New theories about how to lose weight are thrown at you on a daily basis. But which diet is best for weight loss? Let's look at two of the most popular and answer that question.
There are two main diet approaches that have amassed popularity in the fitness industry in recent years. And unless you're completely new to fitness, I'm guessing you've heard of them. IIFYM or If It Fits Your Macros to give it its full name, is one, and Clean Eating is the other. But which diet is best for weight loss?
IIFYM and Clean Eating have been doing the rounds heavily over the last few years. And if you don't believe me or aren't sure what I'm talking about, do one thing for me.
First off, load up your Instagram feed right now. Because I'm willing to bet you won't find it too hard to find pictures guys singing the praises of IIFYM. They're easy to spot. You know the ones. Ripped guys nailing 12 doughnuts at a time while simultaneously mainlining Big Macs for breakfast, lunch, and dinner.
Likewise, you'll also find pictures of leafy green salads, seeds, and boiled chicken. And the text accompanying those pictures will tell you that all junk food is bad. And unless a food is 100% natural then it's a poison that's going to destroy your body.
So that might be a bit of an exaggeration on both fronts, but it's representative of the hyperbole that surrounds this whole debate.
And it seems to be that you're either in one camp, or the other. There's no allowance for a grey area.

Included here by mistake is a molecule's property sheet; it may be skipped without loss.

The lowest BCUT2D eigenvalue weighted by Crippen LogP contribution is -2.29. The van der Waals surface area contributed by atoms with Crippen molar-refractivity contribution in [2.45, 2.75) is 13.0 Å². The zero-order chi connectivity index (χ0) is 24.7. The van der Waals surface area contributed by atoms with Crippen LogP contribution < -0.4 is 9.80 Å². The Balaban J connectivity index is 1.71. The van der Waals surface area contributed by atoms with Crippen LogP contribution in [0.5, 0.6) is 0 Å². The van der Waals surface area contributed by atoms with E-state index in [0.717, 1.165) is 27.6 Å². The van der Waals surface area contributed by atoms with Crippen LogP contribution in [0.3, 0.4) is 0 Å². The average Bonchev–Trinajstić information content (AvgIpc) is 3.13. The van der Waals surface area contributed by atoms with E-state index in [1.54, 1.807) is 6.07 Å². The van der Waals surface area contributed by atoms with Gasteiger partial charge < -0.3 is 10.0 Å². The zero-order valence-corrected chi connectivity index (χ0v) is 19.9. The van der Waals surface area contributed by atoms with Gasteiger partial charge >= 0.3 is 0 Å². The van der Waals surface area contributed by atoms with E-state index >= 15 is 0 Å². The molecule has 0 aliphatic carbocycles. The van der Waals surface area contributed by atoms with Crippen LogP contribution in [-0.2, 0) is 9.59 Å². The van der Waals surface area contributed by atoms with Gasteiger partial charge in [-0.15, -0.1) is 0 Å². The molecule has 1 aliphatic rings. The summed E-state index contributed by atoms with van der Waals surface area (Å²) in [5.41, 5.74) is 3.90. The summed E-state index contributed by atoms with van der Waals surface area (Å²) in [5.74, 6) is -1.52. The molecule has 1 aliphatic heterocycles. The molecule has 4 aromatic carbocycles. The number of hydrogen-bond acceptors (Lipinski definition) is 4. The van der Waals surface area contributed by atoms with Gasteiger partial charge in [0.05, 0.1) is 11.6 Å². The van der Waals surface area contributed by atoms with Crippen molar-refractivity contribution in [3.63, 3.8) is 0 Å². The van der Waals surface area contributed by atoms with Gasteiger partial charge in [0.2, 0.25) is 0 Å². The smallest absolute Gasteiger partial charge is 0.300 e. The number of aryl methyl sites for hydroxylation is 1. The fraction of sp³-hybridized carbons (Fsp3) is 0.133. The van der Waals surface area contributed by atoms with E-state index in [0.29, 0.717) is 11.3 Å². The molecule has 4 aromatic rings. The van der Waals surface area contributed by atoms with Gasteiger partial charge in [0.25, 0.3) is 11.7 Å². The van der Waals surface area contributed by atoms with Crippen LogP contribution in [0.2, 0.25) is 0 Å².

So where does that leave you?
I'm guessing the word confused sums things up, am I right? Because you're left wondering which camp is right, and which is wrong. Is it the doughnut loving jacked dude, or the veggie loving anti-KFC guy? Ultimately, you want to know which diet is best for weight loss and achieving your goals. But you're not getting the answer to that question.
Well this week's article is going to give you the answer once and for all. So read on and find out which diet is best for weight loss.
Diet Approaches - Do We Even Need Them?
Over the years a variety of dieting approaches have washed through the fitness industry. For example, I can remember back 10-15 years ago when Atkins was all the rage. And that had people eating steaks lathered in butter all day. Unfortunately, if you were around someone on the diet, you were never more than a few seconds away from a stray gust of foul-smelling wind wafting into your nostrils.
And all that meat seemed to lead to the worst cases of face melting bad breath. For me, it was a bit like the scene in Raiders of the Lost Ark where the bad guy's face melts away.
And here's a few other diet approaches that make it on to a Google search.
The Diet Approach Minefield
- Morning Banana Diet
- Raw Foodism
- Juice Fasting
- Dash Diet
- Ovo-lacto Vegetarianism
Unfortunately, whatever type of diet you look into it often gets overblown. More often than not the excessive marketing isn't based on much science.
It seems to be that with any diet approach there's a core principle that is taken to excess. Seemingly in an effort to make it more 'sexy' for the wider public.
Because, it's a much easier marketing 'sell' to tell someone to eat steaks, bacon, eggs, butter, and cream all day.
Conversely, a balanced, high protein diet with fresh vegetables and an abundance of micro nutrient dense foods to boost your overall health isn't as attention grabbing.
In my opinion, you actually don't need a diet approach to achieve your goals. Because a fancy strap line and a catchy name doesn't make a diet 'good'. In fact, calling something a diet, immediately raises the alarm bells for me.
And that's because diet has a connotation of being short-term. A quick fix to get you from one weight to another. And the mainstream concept of a diet is something designed to end at a particular point in the future. But what happens when that point comes around?